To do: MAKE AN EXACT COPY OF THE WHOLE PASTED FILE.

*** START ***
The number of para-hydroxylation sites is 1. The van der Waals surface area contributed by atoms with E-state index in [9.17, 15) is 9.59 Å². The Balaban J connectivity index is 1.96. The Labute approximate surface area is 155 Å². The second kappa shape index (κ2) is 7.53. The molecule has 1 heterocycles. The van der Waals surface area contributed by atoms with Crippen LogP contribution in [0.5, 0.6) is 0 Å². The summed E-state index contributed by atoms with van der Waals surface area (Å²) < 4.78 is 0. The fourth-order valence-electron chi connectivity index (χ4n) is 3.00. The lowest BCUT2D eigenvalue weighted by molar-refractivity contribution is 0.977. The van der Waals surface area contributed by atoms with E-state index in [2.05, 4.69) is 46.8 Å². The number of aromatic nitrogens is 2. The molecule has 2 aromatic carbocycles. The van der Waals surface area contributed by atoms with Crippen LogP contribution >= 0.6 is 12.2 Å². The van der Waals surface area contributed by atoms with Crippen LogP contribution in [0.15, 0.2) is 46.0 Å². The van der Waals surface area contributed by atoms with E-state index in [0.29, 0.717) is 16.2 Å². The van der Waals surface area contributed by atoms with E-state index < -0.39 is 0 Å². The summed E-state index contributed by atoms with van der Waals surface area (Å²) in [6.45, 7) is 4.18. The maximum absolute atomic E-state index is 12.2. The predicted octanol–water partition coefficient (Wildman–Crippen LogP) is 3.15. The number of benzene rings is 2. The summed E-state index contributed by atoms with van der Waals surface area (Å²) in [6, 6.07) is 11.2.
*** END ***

The number of para-hydroxylation sites is 1. The van der Waals surface area contributed by atoms with E-state index in [9.17, 15) is 9.59 Å². The Balaban J connectivity index is 1.96. The Labute approximate surface area is 155 Å². The second kappa shape index (κ2) is 7.53. The molecule has 1 heterocycles. The van der Waals surface area contributed by atoms with Crippen LogP contribution in [0.5, 0.6) is 0 Å². The summed E-state index contributed by atoms with van der Waals surface area (Å²) < 4.78 is 0. The fourth-order valence-electron chi connectivity index (χ4n) is 3.00. The lowest BCUT2D eigenvalue weighted by molar-refractivity contribution is 0.977. The van der Waals surface area contributed by atoms with E-state index in [2.05, 4.69) is 46.8 Å². The number of aromatic nitrogens is 2. The molecule has 2 aromatic carbocycles. The van der Waals surface area contributed by atoms with Crippen LogP contribution >= 0.6 is 12.2 Å². The van der Waals surface area contributed by atoms with Crippen LogP contribution in [0.15, 0.2) is 46.0 Å². The van der Waals surface area contributed by atoms with E-state index in [0.29, 0.717) is 16.2 Å². The van der Waals surface area contributed by atoms with E-state index < -0.39 is 0 Å². The summed E-state index contributed by atoms with van der Waals surface area (Å²) in [6.45, 7) is 4.18. The maximum absolute atomic E-state index is 12.2. The predicted octanol–water partition coefficient (Wildman–Crippen LogP) is 3.15. The number of benzene rings is 2. The summed E-state index contributed by atoms with van der Waals surface area (Å²) in [6, 6.07) is 11.2.